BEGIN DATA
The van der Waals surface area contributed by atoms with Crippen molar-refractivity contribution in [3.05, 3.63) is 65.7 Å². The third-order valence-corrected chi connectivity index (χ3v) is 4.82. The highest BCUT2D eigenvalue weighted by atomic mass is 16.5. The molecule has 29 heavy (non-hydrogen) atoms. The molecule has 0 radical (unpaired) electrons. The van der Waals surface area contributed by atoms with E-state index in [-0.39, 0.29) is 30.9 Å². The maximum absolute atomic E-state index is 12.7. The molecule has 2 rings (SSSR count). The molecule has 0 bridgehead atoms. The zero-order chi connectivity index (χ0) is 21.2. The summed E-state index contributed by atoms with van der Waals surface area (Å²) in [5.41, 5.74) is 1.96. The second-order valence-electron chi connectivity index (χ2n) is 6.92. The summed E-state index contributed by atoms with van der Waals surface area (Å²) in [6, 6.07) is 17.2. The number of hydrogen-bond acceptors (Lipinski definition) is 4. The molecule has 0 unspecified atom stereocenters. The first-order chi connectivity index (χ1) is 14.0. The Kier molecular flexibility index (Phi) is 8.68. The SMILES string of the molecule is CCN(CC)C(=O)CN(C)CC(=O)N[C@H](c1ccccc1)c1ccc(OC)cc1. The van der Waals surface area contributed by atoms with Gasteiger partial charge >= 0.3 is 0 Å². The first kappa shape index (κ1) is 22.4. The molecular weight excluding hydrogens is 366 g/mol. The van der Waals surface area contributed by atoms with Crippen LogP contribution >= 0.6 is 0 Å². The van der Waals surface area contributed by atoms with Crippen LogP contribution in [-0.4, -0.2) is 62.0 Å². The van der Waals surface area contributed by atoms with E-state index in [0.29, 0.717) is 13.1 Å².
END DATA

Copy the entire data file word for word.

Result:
The van der Waals surface area contributed by atoms with Crippen molar-refractivity contribution in [3.05, 3.63) is 65.7 Å². The third-order valence-corrected chi connectivity index (χ3v) is 4.82. The highest BCUT2D eigenvalue weighted by atomic mass is 16.5. The molecule has 29 heavy (non-hydrogen) atoms. The molecule has 0 radical (unpaired) electrons. The van der Waals surface area contributed by atoms with E-state index in [-0.39, 0.29) is 30.9 Å². The maximum absolute atomic E-state index is 12.7. The molecule has 2 rings (SSSR count). The molecule has 0 bridgehead atoms. The zero-order chi connectivity index (χ0) is 21.2. The summed E-state index contributed by atoms with van der Waals surface area (Å²) in [5.41, 5.74) is 1.96. The second-order valence-electron chi connectivity index (χ2n) is 6.92. The summed E-state index contributed by atoms with van der Waals surface area (Å²) in [6, 6.07) is 17.2. The number of hydrogen-bond acceptors (Lipinski definition) is 4. The molecule has 0 unspecified atom stereocenters. The first-order chi connectivity index (χ1) is 14.0. The Kier molecular flexibility index (Phi) is 8.68. The SMILES string of the molecule is CCN(CC)C(=O)CN(C)CC(=O)N[C@H](c1ccccc1)c1ccc(OC)cc1. The van der Waals surface area contributed by atoms with Gasteiger partial charge >= 0.3 is 0 Å². The first kappa shape index (κ1) is 22.4. The molecular weight excluding hydrogens is 366 g/mol. The van der Waals surface area contributed by atoms with Crippen LogP contribution >= 0.6 is 0 Å². The van der Waals surface area contributed by atoms with Crippen LogP contribution in [-0.4, -0.2) is 62.0 Å². The van der Waals surface area contributed by atoms with E-state index in [0.29, 0.717) is 13.1 Å².